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Metal Casting Technologies : September 2006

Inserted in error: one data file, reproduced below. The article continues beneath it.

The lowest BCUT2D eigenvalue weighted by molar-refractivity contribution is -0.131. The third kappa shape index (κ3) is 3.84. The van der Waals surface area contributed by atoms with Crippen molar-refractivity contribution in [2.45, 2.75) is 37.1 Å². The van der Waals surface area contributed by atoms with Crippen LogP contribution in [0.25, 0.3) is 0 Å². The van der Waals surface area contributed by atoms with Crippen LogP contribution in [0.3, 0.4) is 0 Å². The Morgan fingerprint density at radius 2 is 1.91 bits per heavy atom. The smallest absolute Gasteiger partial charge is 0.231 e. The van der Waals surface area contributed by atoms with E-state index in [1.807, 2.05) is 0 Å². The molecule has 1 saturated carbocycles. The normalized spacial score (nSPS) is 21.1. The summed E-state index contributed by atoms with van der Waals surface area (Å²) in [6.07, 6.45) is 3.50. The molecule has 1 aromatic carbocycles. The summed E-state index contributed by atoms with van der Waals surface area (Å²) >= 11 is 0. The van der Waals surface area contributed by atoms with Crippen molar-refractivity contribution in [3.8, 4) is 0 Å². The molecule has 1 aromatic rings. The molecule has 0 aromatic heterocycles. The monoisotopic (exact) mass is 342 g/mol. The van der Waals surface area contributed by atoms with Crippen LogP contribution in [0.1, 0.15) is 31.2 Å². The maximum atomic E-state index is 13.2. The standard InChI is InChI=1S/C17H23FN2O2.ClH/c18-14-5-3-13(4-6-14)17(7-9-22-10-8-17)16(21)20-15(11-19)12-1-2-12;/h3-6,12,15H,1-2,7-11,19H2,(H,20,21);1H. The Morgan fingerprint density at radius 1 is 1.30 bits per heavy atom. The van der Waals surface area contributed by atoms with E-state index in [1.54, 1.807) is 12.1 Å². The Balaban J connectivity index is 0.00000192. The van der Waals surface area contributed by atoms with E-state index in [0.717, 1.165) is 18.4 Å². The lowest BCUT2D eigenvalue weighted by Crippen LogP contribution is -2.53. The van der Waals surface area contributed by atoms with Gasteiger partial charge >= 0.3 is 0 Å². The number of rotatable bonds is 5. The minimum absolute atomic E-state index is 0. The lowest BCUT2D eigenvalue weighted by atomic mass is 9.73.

56 www.metals.rala.com.au TECHNICAL FEATURE EXPERIMENTAL WORK 1. In the present case zinc lead bimetallic casting, aluminium casting and graded casting are produced by the centrifugal casting process. A bimetallic casting is prepared by centrifugal casting process. Zinc and lead are considered for the present case. Zinc has a higher melting point compared to that of lead. Both the metals are melted in two different electric resistance furnaces. The set up has a cast iron mould having two grooves on its outer surface, which rest on two sets or rollers, one of which is driven by a motor, while the other rotates by friction. The mould ends are closed by removable flanges. The flanges have hole at the centre to allow the passage of pouring lip of tundish. To guard against any accident or splashing of molten metal a metallic cover was attached above the mould and roller assembly. A refractory slurry of zircon was applied on the inner surface of the mould and on the flanges. The pouring lip of tundish is inserted in the hole of the front flange. The mould was preheated by oxyacetylene flame. First molten zinc is poured into the rotating mould via a tundish. After a determined waiting period, the second metal (molten lead), which is to form the inner zone of the casting was poured in the rotating mould. When the freezing is complete the tube has an annular weld or diffusion zone joining the two metals. The flanges were removed and the bimetallic casting was stripped out. The second metal should be poured when the first metal surface has lost fluidity. If lead is poured earlier then both metals can be mixed due to which the composition of metal will be altered. If lead is poured late, then there won't be good bonding between zinc and lead layers. This will lead to some discontinuity between the zinc and lead layers. The castings were cut on power hacksaw to observe the bond at different locations. The bimetallic castings were observed visually for proper bonding. 2. Aluminium was melted in a clay graphite crucible in an electrical resistance furnace and further poured in a rotating mould of the centrifugal casting machine. Two speeds 500 and 700 rpm were used. The remaining melts were poured in strip fluidity moulds coated with (a) carbon and (b) ceramic based coatings. The strip fluidity mould consists of thin rectangular channels. The sum of the all the fingers is an index of fluidity. For carbon coating oxyacetylene flame was used. The moulds were preheated before metal is poured. 3. Aluminium was melted in graphite crucible. The temperature was set at 8000C. After the desired temperature the stirrer was introduced in the melt to create a vortex. Graphite particles were added in the melt vortex and melt was stirred some minutes. The melt was hand stirred with a graphite rod and poured in the centrifugal casting machine. The tundish was preheated with oxy acetylene flame. The casting was later sectioned to observe the graphite distribution. Hardness values were taken on the casting. Figure 8. Figure 9. Figure 10. Figure 11.